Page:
- Students will employ a full range of techniques and methods used to gain historical knowledge.
- Students will develop an ability to convey verbally their historical knowledge.
- Students will demonstrate their understanding of cause and effect along with their knowledge of the general chronology of human experience.
Undergraduate Major (Effective Fall 2015)
The History major requires a minimum of 36 credit hours in History courses or approved substitutions. All courses used to satisfy major requirements – including the language requirement – must be completed with a grade of C or better. To complete the Bachelor of Arts (B.A.) degree in History, all University Studies Program (USP) and college requirements must also be satisfied.
Specific requirements for the History major are as follows:
Lower-Division Electives (12 hours):
Students must complete at least one course in a non-Western Civilization content area and one course in a US-Western Civilization content area at the 1000-2000 level.
Non-Western Civilization courses include the following: HIST 1320, HIST 1330, HIST 2040, HIST 2041, HIST 2290, HIST 2320, HIST 2370, HIST 2380, HIST 2385, HIST 2460, HIST 2461, HIST 2470, HIST 2315.
US-Western Civilization courses include the following: HIST 1110, HIST 1120, HIST 1211, HIST 1221, HIST 1251, HIST 1290, HIST 2020, HIST 2050, HIST 2080, HIST 2105, HIST 2120, HIST 2130, HIST 2225, HIST 2230, HIST 2240, HIST 2250, HIST 2252, HIST 2360, HIST 2389, HIST 2500, HIST 2700.
Upper-Division Electives (15 hours):
Students must complete at least one course in a non-Western Civilization content area and one course in a US-Western Civilization content area at the 3000-4000 level.
Non-Western Civilization courses include the following: HIST 3210, HIST 3220, HIST 3400, HIST 3670, HIST 3880, HIST 4000, HIST 4305, HIST 4335, HIST 4380, HIST 4415, HIST 4462, HIST 4463, HIST 4464, HIST 4465, HIST 4466, HIST 4468, HIST 4492, HIST 4495, HIST 4496, HIST 4510, HIST 4546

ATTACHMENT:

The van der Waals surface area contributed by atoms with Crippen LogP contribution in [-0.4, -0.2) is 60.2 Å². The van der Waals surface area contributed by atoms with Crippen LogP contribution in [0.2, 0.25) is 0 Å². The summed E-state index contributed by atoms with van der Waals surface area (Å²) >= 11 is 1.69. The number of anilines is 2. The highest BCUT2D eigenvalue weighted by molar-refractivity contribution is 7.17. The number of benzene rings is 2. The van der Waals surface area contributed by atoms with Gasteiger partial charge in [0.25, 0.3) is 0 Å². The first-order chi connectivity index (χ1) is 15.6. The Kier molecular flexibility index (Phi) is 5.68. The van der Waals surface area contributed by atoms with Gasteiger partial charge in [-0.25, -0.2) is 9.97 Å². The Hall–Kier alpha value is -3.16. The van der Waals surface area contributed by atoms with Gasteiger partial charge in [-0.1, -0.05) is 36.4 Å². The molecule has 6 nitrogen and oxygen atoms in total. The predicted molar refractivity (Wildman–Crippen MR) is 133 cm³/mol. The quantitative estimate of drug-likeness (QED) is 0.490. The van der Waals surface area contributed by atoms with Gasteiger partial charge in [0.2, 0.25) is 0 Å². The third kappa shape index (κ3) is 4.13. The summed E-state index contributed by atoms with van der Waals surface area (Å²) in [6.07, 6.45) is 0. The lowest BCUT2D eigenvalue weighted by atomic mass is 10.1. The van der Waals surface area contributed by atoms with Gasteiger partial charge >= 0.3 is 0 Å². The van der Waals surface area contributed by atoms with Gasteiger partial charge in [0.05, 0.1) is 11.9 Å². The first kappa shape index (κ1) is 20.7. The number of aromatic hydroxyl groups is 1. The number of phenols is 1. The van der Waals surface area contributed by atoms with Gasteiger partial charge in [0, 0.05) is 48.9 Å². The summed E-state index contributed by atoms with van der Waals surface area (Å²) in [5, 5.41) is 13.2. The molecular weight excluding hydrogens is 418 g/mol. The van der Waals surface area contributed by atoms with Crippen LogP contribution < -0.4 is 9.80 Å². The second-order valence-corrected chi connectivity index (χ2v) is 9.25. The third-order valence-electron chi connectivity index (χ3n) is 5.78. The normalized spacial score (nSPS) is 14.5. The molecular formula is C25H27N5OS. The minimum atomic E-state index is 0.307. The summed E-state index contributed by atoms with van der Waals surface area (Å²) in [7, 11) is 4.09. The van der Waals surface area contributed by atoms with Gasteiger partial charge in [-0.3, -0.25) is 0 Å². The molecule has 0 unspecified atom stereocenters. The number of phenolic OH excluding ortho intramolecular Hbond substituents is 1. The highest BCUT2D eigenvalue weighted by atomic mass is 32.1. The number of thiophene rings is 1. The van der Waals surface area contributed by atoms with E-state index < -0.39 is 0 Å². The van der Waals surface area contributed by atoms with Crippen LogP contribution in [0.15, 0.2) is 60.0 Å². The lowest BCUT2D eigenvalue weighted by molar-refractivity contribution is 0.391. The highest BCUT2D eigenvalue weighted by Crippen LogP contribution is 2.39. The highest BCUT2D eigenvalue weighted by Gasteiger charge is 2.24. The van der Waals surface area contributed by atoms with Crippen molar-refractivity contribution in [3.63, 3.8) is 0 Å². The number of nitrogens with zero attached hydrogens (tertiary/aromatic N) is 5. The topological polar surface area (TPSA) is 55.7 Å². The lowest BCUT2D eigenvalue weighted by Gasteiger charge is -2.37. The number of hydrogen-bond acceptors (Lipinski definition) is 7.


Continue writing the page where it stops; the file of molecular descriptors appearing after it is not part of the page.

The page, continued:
US-Western Civilization courses include the following: HIST 3000, HIST 3050, HIST 3110, HIST 3230, HIST 3235, HIST 3240, HIST 3275, HIST 4020, HIST 4050, HIST 4055, HIST 4060, HIST 4075, HIST 4076, HIST 4077, HIST 4100, HIST 4110, HIST 4112, HIST 4113, HIST 4120, HIST 4130, HIST 4140, HIST 4150, HIST 4170, HIST 4174, HIST 4175, HIST 4180, HIST 4195, HIST 4270, HIST 4280, HIST 4290, HIST 4310, HIST 4315, HIST 4320, HIST 4325, HIST 4330, HIST 4340, HIST 4405, HIST 4406, HIST 4410, HIST 4440, HIST 4450, HIST 4460, HIST 4470, HIST 4475, HIST 4480, HIST 4485, HIST 4490, HIST 4505, HIST 4515, HIST 4525, HIST 4530, HIST 4535, HIST 4540, HIST 4545, HIST 4560, HIST 4582, HIST 4585, HIST 4610, HIST 4620, HIST 4665.
Elective: any level (3 hours):
One additional History course at any level
Two required courses (6 hours):
- HIST 3020, Historical Methods
- HIST 4030, Senior Capstone Seminar
Students must complete three semesters of a single foreign language or the equivalent as determined by the Department of Modern and Classical Languages. This requirement may be satisfied by American Sign Language.
The history minor must take at least 18 semester hours of history courses, 9 hours of which must be at the 3000-4000 level. These courses must be taken for letter grades with a minimum earned grade of C. For assistance in tailoring the minor content, contact the department office.
History/Social Science Education Majors
Through a cooperative agreement with the College of Education, students can now earn concurrent majors in history and secondary education in social sciences. Interested students should inquire with the Office of Teacher Education, McWhinnie Hall, room 100.